Composers and their stage works 


(Alkestis, 438 B.C.)


Tragedy with touches of coarse humour, justified by this play's position at the end of a tetralogy, which traditionally consisted of three tragedies followed by a ribald satyr play. Euripides, in concluding with a fourth tragedy, was breaking with the Greek dramatic convention of the tetralogy.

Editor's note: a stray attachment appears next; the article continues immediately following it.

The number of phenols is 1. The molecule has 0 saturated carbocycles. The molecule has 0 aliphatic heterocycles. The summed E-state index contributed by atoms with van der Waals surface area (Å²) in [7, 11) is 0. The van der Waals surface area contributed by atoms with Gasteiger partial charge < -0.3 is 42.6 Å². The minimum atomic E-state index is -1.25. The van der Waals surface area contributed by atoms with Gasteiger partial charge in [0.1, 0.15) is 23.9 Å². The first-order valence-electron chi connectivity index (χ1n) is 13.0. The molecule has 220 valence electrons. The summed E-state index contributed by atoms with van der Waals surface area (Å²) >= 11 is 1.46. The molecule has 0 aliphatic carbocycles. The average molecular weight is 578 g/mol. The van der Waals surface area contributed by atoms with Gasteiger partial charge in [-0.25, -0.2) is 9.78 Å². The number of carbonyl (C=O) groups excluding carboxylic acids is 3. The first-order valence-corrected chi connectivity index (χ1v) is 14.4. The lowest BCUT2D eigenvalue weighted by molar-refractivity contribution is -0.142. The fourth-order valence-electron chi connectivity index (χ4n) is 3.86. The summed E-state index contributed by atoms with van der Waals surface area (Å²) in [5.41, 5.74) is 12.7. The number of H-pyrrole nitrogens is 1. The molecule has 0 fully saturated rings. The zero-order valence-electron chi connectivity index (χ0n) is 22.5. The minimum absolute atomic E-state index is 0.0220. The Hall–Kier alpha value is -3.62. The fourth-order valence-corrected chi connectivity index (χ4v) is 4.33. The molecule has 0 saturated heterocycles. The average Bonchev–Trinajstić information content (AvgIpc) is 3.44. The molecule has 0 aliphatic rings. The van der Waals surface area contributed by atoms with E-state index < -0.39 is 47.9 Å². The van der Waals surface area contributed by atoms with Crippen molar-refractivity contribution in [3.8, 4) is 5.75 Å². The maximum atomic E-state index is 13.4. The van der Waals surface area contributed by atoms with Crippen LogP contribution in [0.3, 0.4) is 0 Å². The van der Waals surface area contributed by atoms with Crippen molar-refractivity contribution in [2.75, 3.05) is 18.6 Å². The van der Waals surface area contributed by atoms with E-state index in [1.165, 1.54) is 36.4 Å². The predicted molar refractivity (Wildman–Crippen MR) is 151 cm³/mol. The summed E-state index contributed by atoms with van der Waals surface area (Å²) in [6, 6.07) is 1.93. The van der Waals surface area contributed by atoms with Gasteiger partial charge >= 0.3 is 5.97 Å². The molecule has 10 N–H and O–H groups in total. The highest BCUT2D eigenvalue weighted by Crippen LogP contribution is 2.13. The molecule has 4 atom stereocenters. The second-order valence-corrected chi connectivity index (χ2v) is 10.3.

The prologue, spoken by Apollo, reveals that he had once served as a slave to Admetus, King of Pherae in Thessaly, as an act of penance to Zeus. In gratitude for the kindness and respect shown him, Apollo has saved Admetus from death on condition that another person can be found to take his place in Hades. The only person willing to die for Admetus is his wife Alcestis. As the play opens, she dies in the arms of her husband, who mourns her deeply and promises never to remarry. Shortly after her death Heracles arrives, seeking hospitality. Unwilling to share his sorrow with his guest and filled with guilt over his selfishness, Admetus conceals the fact that it is Alcestis for whom the household mourns. Heracles, who takes advantage of the hospitality and becomes tipsy, is reviled by the grieving servants for his unseemly behaviour. When he discovers that Alcestis has just died, he resolves to fight Death to rescue her. He returns to Admetus with a veiled woman, whom he entrusts to Admetus for safekeeping during his absence. He even suggests that Admetus marry her and forget his grief. The King, mindful of his pledge to Alcestis, is reluctant to accept the strange woman into his house. At last Admetus relents, but he emphasises that he will never touch her. When Heracles removes her veil, revealing Alcestis, Admetus is overjoyed to be reunited with his wife, and Heracles departs to resume his Twelve Labours.